oooh, i'm not doing very well on this … yes, half! I can remember from my A levels that there are position vectors, which are relative to the centre, direction vectors and I think they have a parameter in them telling you how far "along" the vector to go. I'm getting myself confused over the basics. :sigh:
Yes, that's right …

the formula for a general point on the line AB is a + k(b - a), for any number k.

(though of course you don't need that in this case)
Anyway thinking about it again it's the area = 0.5 |AB x AC|

a = (1,2,3), b = (4,-3,2) and c = (8,1,1)

AB = b - a
= 3,-5,-1
AC = c - a
= 4, 4, -1
That's right (except the last one is BC , but it doesn't matter anyway).
but what does |AB x AC| mean? |AB| x |AC|?
No, it means the modulus of the vector AB x AC (or AB x BC or AC x BC).

So just do (3,-5,-1) x (4, 4, -1), and take half the modulus. No, it means the modulus of the vector AB x AC (or AB x BC or AC x BC).

So just do (3,-5,-1) x (4, 4, -1), and take half the modulus. And at the end of your calculation, check your result to see if it matches the one I've prepared through Herron's formula here:

$$(1/2)*sqrt(2\sqrt(14)+2\sqrt(66)+2\sqrt(29)) \approx 2.936908289$$.

AB

No, it means the modulus of the vector AB x AC (or AB x BC or AC x BC).

So just do (3,-5,-1) x (4, 4, -1), and take half the modulus. So (3,-5,-1) x (4, 4, -1),

= (12, -20, 1)

= sqrt(144 + 400 + 1)

= sqrt(545)

= 5sqrt(109)

That's not what Altabeh got. Guessing im the one who is wrong tiny-tim
Homework Helper
So (3,-5,-1) x (4, 4, -1),

= (12, -20, 1)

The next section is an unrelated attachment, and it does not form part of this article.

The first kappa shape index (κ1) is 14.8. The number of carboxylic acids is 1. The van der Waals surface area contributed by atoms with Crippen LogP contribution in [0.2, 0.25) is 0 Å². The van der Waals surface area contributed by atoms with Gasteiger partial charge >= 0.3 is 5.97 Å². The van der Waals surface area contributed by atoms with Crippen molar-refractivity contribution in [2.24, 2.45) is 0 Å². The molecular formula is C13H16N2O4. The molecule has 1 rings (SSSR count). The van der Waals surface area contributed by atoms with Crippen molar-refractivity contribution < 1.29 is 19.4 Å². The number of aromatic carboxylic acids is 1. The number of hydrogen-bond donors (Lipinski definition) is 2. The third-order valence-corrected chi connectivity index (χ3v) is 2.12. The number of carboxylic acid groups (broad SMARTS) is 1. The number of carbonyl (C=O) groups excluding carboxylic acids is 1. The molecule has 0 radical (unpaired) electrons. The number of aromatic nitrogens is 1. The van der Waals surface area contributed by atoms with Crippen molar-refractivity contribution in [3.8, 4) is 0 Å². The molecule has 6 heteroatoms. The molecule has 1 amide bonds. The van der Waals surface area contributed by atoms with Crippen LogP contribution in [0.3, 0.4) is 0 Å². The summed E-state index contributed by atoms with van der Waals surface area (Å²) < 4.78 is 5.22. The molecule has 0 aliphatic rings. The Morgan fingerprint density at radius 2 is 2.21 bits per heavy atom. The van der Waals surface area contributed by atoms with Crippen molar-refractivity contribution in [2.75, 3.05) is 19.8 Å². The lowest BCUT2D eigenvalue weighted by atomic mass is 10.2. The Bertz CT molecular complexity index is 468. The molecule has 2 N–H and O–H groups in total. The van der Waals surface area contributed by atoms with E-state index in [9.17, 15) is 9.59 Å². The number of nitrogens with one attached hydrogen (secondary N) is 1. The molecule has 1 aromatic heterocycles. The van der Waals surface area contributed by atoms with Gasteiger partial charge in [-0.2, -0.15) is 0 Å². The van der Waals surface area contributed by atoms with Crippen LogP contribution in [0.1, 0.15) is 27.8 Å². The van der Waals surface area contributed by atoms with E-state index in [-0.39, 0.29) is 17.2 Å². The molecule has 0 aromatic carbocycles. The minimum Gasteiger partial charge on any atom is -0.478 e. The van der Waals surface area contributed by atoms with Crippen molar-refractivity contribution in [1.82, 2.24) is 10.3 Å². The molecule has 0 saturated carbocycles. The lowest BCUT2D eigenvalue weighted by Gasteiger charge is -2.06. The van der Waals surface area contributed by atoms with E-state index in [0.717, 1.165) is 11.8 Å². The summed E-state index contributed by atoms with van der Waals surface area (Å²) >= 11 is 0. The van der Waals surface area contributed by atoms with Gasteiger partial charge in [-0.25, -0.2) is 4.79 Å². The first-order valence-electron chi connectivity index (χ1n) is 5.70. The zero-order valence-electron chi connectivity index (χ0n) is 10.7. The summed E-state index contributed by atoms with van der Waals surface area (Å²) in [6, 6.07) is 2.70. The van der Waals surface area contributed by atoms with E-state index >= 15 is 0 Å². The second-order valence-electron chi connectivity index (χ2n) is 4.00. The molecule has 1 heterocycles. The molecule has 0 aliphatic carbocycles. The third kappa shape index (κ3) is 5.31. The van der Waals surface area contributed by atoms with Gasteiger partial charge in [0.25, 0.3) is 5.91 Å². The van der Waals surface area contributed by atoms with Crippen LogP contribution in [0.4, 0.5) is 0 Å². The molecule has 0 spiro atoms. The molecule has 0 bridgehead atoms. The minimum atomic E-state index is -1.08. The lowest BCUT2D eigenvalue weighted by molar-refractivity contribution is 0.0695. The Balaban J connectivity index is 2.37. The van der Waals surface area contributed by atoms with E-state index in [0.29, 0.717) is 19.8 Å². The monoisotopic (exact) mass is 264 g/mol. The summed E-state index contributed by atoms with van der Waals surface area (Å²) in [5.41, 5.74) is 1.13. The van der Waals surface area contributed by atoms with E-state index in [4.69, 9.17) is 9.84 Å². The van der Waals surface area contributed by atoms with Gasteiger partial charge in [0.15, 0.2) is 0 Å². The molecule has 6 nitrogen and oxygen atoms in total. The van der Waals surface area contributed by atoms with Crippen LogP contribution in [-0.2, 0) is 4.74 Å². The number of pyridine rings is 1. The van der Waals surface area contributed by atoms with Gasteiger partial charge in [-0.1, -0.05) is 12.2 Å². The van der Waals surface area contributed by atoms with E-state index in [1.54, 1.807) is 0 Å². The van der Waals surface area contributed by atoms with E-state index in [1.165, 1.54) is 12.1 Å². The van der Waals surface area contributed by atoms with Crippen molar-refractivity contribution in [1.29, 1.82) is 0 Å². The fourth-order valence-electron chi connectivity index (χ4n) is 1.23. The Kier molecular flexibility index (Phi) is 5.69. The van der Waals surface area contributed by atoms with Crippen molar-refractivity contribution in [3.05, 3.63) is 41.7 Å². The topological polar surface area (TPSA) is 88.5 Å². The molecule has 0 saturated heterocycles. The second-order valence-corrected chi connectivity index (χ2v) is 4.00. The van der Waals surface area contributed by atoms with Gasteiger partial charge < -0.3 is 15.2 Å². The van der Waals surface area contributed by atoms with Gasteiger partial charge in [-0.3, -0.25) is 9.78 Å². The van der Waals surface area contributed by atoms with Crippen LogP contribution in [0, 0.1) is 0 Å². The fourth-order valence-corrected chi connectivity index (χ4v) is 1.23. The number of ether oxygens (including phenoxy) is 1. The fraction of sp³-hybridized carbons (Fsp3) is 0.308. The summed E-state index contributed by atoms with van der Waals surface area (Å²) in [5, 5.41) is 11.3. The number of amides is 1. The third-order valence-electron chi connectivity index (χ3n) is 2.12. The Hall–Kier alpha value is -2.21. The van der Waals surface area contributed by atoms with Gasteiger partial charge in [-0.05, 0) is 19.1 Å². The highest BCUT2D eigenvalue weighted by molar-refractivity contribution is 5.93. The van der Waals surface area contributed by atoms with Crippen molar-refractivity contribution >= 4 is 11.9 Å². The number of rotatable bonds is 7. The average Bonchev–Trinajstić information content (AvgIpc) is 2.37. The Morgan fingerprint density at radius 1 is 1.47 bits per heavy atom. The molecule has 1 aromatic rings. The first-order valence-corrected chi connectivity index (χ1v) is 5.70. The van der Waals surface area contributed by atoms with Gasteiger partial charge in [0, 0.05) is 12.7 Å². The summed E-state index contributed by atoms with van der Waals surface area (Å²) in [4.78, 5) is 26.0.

Nooo , you need the cross product (you did it in your post #3, except you used OA x OB instead of AB x BC)

i j k
3 - 5 -1
4 4 -1

(5 -- 4)i - (-3 - -4)j + (12 - - 20)k

9i -j + 32k

sqrt(81 + 1 +1024) = sqrt(1106) ~= 33.3

i take it I'm wrong, as Altabeh's answer is right? Thanks

and take half of that

= 0.5sqrt(1106)

= 16.6

vela
Staff Emeritus
Homework Helper
The cross product method is the most straightforward, but you could also use the dot product to find the angle between two sides and use it to calculate the height of the triangle.

$$\cos\theta = \frac{(3, -5, -1)\cdot(4, 4, -1)}{|(3, -5, -1)| |(4, 4, -1)|} = \frac{3\times4+(-5)\times4+(-1)\times(-1)}{\sqrt{3^2+(-5)^2+(-1)^2}\sqrt{4^2+4^2+(-1)^2}}=\frac{-7}{\sqrt{33}\sqrt{35}}$$

So

$$\sin\theta = \sqrt{1-\cos^2\theta}=\sqrt{1-\frac{(-7)^2}{33\times35}}=\frac{\sqrt{1106}}{\sqrt{33}\sqrt{35}}$$

You can arbitrarily choose one side to be the base of the triangle. The height will then be the length of the other side multiplied by the sine of the angle between them, so you get

$$A=\frac{1}{2}bh = \frac{1}{2}\sqrt{33}\sqrt{35}\sin\theta = 0.5\sqrt{1106} = 16.6$$

tiny-tim
Homework Helper
Looks like it's 16.6. So (3,-5,-1) x (4, 4, -1),

= (12, -20, 1)

= sqrt(144 + 400 + 1)

= sqrt(545)

= 5sqrt(109)

That's not what Altabeh got. Guessing im the one who is wrong No! I was wrong! The correct calculation is:

$$sqrt(s*(s-\sqrt{33})*(s-\sqrt{35})*(s-\sqrt{54}) \approx 16.62828916$$,

where $$s=(\sqrt{54}+\sqrt{35}+\sqrt{33})/2$$.

AB

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tiny-tim
Thomas, you'd better use either my method or vela's!!